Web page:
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C64 game suggestions for an Atari 800XL enthusiast?


ldelsarte
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31 minutes ago, emkay said:

Misinformed fanboy? This only could belong to any C64 freak. 

Most "impressive" looking games on the C64 might look like 16 bit by the given resolution, but if the player doesn't recognize the very low movement details and response in games like Out Run, a "very  bias" must be activated. 

 

I'd prefer to jump to the real stuff on the Amiga. 

 

Pigs arse. Shutup.

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8 hours ago, davidcalgary29 said:

I will say that I always hated the Commodore brand Infocom packaging.

I suppose Commodore first licensed the Scott Adams games for the VIC-20 and later the Infocom games for the C64 in order to get a head start when it comes to more grown-up games. I see a clear difference in that Atari had plenty of development of own titles and may have been more reluctant to license something from third party, while Commodore barely developed any games software at all. Some early titles were from HAL Labs, another few were outsourced to various bedroom programmers but after going through internal documentation from the early years it becomes painfully obvious that Commodore neither had the resources or ambitions to come up with great first party games.

 

As an interesting side note, at the launch of the VIC-20 there were guidelines to how to publish your games. Either developers could send their games to Commodore for evaluation and possible publishing, buy ready-made cartridge boards or develop their own cartridge boards and pay a license fee to Commodore. Not quite a lock-out system but interesting that they imagined it would be possible to charge license fees from companies designing their own cartridge PCBs, simply just utilizing the cartridge connector. To be honest I don't know if any third party cartridge publisher ever paid any license fees, or how soon it took for Commodore to drop that demand.

 

On the other hand, I haven't looked into Atari history so I don't know if they tried a similar license fee system for third party publishers of cartridges for the A8, 2600 etc.

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Yes, for technical reasons the adventure games were located in a such memory block that you needed SYS to start the game instead of it would autostart. Previously I examined the five games and found that the engine which I think is around 9K, is identical for all cartridges, only the remaining 6-7K data part that is different. The fact that the engine exceeds 8K probably was the reason why they couldn't make it autostart without some kludges to the code.

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33 minutes ago, carlsson said:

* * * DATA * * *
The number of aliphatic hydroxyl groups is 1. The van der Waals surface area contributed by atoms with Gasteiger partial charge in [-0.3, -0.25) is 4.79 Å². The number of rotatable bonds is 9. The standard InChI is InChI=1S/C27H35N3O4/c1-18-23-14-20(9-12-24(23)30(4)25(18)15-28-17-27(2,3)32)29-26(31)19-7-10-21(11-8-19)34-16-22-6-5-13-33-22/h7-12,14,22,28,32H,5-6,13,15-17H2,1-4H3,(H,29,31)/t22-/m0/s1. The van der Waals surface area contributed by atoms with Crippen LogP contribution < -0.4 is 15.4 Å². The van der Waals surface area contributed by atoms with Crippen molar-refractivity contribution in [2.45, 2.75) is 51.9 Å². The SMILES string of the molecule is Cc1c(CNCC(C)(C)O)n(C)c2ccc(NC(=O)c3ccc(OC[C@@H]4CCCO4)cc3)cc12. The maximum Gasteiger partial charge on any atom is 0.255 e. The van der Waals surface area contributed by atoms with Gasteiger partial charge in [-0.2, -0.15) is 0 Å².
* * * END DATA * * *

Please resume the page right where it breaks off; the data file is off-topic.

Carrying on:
Yes, for technical reasons the adventure games were located in a such memory block that you needed SYS to start the game instead of it would autostart. Previously I examined the five games and found that the engine which I think is around 9K, is identical for all cartridges, only the remaining 6-7K data part that is different. The fact that the engine exceeds 8K probably was the reason why they couldn't make it autostart without some kludges to the code.

There was actually a reason for this and I think it has a lot to do with the fact that Commodore had big plans for the expandability of the VIC-20, using an expansion chassis like the VC-1010 or the rather interesting looking VC-1020. You see it was discovered that when using the Japanese variant (not the US variant of the same cartridge) of the VIC-20 Super Expander cartridge, it actually had a fairly undocumented feature that allowed it to detect what carts were installed in the system and report the cart's banner on the screen under the CBM basic V2 header as recognised in it's appropriate memory space and ready to be launched. Furthermore, from what I can tell, at least the VC-1010 seems to use a buffered bus.

 

However, as fate would have it, the whole thing was shelved when Commodore decided on a new model called the Commodore 64. Although it has to be said that the C64's DMA pin on the expansion port as well as the fairly undocumented at the time Ultimax mode left the C64 with some fairly interesting tricks up its sleeve that are beginning to be utilised today with outstanding results.

 

The C64's expansion port is basically as featured as the BBC's Tube port, although the Tube port had the implementation of an API that allowed the coprocessor to essentially run independent of the main system using the common API as the means of communication between the devices. A simplistic, yet ingenious design.

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My GOD, now it's commercial / spokesman time again as well ! Seems the OP wanted some games of note or play-ability and we provided some. He's thanked us and will check them out !! All this other crap is the usual comparison / sell my favorite system rally. Can't we just do as members ask in their posts and leave all the other crap out?? It doesn't have to be this every time as it gets nudged down this road again. That would be genius!